Back in early September, I put together my Top 5 Anime Films (Novice Addition). It quickly became evident that my anime knowledge was embarrassingly small, even with the well-known Hayao Miyazaki (Spirited Away). While organizing this marathon, I knew that an anime film would be the right choice. Miyazaki's environmental fable Nausicaä of the Valley of the Wind stood out as the obvious pick to close out this marathon.
What’s the story about?
One thousand years earlier, an apocalyptic war called the "Seven Days of Fire" destroyed the world as we know it. Giant insects populate this world, and the most notable ones are the Ohmu, who resemble caterpillars and can be destructive if they're enraged. Nausicaä (Sumi Hiamamoto) lives in a village near the Toxic Jungle, which is deadly to anyone not wearing a gas mask. Her life changes when an airship from the nation of the Tolmekians crashes near their home. Its cargo is a massive warrior insect that could offer the key to destructive power. Princess Kushana (Yoshiko Sakakibara) arrives with her troops to capture this embryo, and a full-scale war begins among the Tolmekians, the Pejite, and an enraged horde of insects. They world is unlikely to survive this battle.
What are the major themes, and how do they connect to the key issues of that time?
A predominant theme in many of Miyazaki's films is our destruction of the natural world through war and the rise of the industrial age. This is true of this film, which depicts a post-apocalyptic environment drastically altered by a destructive conflict. Nausicaä has a strong connection with the natural landscape and its inhabitants, but she's a rarity in this land. The power-hungry Tolmekians have direct connections with the major governments of the 1980s (and today) that use war and intimidation to control their opponents. The Cold War was still ongoing in 1984, and fears of a nuclear war remained in the public consciousness. The Giant Warrior's weapons cause explosions that resemble a mushroom cloud near the end, so Miyazaki is clearly showing the evils of governments' focus on building nuclear weapons.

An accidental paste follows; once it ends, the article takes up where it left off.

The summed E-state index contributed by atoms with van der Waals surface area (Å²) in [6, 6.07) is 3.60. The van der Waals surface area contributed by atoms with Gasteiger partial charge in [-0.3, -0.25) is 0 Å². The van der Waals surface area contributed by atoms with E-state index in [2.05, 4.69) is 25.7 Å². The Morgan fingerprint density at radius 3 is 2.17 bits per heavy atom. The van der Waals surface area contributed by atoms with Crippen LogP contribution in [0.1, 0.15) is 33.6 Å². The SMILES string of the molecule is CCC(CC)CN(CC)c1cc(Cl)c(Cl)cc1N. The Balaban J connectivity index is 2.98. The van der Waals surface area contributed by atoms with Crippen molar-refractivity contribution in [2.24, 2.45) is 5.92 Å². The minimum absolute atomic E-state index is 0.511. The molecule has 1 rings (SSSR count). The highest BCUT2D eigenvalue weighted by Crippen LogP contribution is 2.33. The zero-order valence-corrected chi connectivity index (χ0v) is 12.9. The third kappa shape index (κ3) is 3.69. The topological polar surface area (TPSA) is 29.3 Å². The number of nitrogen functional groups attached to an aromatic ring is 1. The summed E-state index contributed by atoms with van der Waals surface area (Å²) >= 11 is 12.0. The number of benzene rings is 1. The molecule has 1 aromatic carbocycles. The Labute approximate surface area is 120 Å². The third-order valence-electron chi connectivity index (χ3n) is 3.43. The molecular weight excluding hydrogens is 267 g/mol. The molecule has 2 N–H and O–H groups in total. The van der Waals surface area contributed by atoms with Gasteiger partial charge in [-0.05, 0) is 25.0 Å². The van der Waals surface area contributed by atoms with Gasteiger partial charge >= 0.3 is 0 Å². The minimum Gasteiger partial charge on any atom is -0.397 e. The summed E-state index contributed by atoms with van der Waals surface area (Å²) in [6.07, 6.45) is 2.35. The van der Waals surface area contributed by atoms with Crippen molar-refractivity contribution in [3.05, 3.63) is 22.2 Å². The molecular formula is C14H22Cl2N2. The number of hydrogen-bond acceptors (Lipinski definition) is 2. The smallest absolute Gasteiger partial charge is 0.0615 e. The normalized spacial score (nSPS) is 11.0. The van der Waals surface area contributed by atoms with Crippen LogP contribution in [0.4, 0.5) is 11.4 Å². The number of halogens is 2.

Does the story hold up well today?
The animation looks a bit dated compared to films released today, but the visuals remain impressive. The message of caring for our environment is even more important today when you consider the unfortunate state of our natural world. The story moves fairly slowly, but it's ambitious scope and originality keep it interesting even when the pace slows down. The unique designs of the large insects and the Toxic Jungle are stunning and help the story to avoid becoming too preachy. It might alienate viewers who don't want social commentary with their fantasy tales, but I'm not one of those people.
What are some of the most memorable scenes?
Besides the ridiculous facial hair from many of the guys, the highlight is the character of Nausicaä, who's a likable, brave young woman in a nasty, destructive world. She's the only person who tries to connect directly with the insects, and those moments are some of the best in the movie. It's hard to care about many of the characters in the bombastic finale, so the audience needs to connect Nausicaä to make the climax work. Another interesting moment involves the caverns beneath the Toxic Jungle. Nausicaa and the Pejite pilot Asbel (Yoji Matsuda) are swallowed by quicksand and find themselves in a beautiful sanctuary. These rooms have clean air and don't require a gas mask, and this much-needed respite gets our hero ready for the final battle.
How’s the direction? Is there an original vision?
Nausicaä of the Valley of the Wind was Miyazaki's second full-length feature, and it appeared before the origins of the now-famous Studio Ghibli. Its success led to the start of the production company, and he's now become a household name. This early picture definitely shows his original vision and connects to themes revisited in his popular recent films, especially Princess Mononoke. The stunning images of the large insects and their destructive force give a clear message of Miyazaki's feelings. He's warning us about the separation between nature and the industrial civilization but doing so with an adventure film. The final act was less interesting than the earlier scenes because the action scenes overwhelm most of the characters. When Nausicaä's off the screen, Miyazaki's ambitions are almost too much to keep the story flowing smoothly.
Would I rather see this film again or listen to the Van Halen album 1984?
Once again, this question is trickier than it might seem. I really enjoyed this film's scope and striking imagery, and Nausicaä is a wonderful lead character. However, its nearly two-hour running time starts feeling long, especially during the lengthy finale. It's an excellent achievement and is worth a look, especially for anime fans, but it might be the best choice to begin your Miyazaki exploration. Choosing an answer to this question would depend on my mood at the time. If I'm looking to reinforce my environmentalist concerns, this is definitely the right movie to spur me into action.